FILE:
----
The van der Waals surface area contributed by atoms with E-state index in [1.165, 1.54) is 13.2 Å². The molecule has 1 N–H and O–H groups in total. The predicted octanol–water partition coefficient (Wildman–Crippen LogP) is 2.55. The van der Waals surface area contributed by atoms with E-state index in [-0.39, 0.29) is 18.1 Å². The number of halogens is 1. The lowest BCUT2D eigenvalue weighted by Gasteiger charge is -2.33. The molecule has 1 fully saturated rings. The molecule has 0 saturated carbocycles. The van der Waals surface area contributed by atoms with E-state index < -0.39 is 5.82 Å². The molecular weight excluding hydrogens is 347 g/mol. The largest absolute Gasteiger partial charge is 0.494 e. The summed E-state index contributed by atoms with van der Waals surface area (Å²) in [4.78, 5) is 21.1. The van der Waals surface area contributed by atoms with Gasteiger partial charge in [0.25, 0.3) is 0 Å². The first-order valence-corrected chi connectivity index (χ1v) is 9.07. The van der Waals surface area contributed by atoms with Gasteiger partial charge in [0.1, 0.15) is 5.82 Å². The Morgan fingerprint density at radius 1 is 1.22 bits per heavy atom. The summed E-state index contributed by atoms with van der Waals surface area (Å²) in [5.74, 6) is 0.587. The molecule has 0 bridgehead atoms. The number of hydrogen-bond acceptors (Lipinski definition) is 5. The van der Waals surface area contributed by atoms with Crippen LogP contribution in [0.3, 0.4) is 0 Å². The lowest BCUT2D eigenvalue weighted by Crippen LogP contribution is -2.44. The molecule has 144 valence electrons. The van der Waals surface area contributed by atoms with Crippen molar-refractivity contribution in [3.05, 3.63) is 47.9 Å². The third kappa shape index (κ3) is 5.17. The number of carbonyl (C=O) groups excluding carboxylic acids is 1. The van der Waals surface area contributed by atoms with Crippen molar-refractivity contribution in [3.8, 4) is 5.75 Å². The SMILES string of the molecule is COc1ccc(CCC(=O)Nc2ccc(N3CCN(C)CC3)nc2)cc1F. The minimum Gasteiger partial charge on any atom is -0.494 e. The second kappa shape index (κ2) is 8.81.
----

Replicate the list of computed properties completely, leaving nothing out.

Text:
The van der Waals surface area contributed by atoms with E-state index in [1.165, 1.54) is 13.2 Å². The molecule has 1 N–H and O–H groups in total. The predicted octanol–water partition coefficient (Wildman–Crippen LogP) is 2.55. The van der Waals surface area contributed by atoms with E-state index in [-0.39, 0.29) is 18.1 Å². The number of halogens is 1. The lowest BCUT2D eigenvalue weighted by Gasteiger charge is -2.33. The molecule has 1 fully saturated rings. The molecule has 0 saturated carbocycles. The van der Waals surface area contributed by atoms with E-state index < -0.39 is 5.82 Å². The molecular weight excluding hydrogens is 347 g/mol. The largest absolute Gasteiger partial charge is 0.494 e. The summed E-state index contributed by atoms with van der Waals surface area (Å²) in [4.78, 5) is 21.1. The van der Waals surface area contributed by atoms with Gasteiger partial charge in [0.25, 0.3) is 0 Å². The first-order valence-corrected chi connectivity index (χ1v) is 9.07. The van der Waals surface area contributed by atoms with Gasteiger partial charge in [0.1, 0.15) is 5.82 Å². The Morgan fingerprint density at radius 1 is 1.22 bits per heavy atom. The summed E-state index contributed by atoms with van der Waals surface area (Å²) in [5.74, 6) is 0.587. The molecule has 0 bridgehead atoms. The number of hydrogen-bond acceptors (Lipinski definition) is 5. The van der Waals surface area contributed by atoms with Crippen LogP contribution in [0.3, 0.4) is 0 Å². The lowest BCUT2D eigenvalue weighted by Crippen LogP contribution is -2.44. The molecule has 144 valence electrons. The van der Waals surface area contributed by atoms with Crippen molar-refractivity contribution in [3.05, 3.63) is 47.9 Å². The third kappa shape index (κ3) is 5.17. The number of carbonyl (C=O) groups excluding carboxylic acids is 1. The van der Waals surface area contributed by atoms with Crippen molar-refractivity contribution in [3.8, 4) is 5.75 Å². The SMILES string of the molecule is COc1ccc(CCC(=O)Nc2ccc(N3CCN(C)CC3)nc2)cc1F. The minimum Gasteiger partial charge on any atom is -0.494 e. The second kappa shape index (κ2) is 8.81.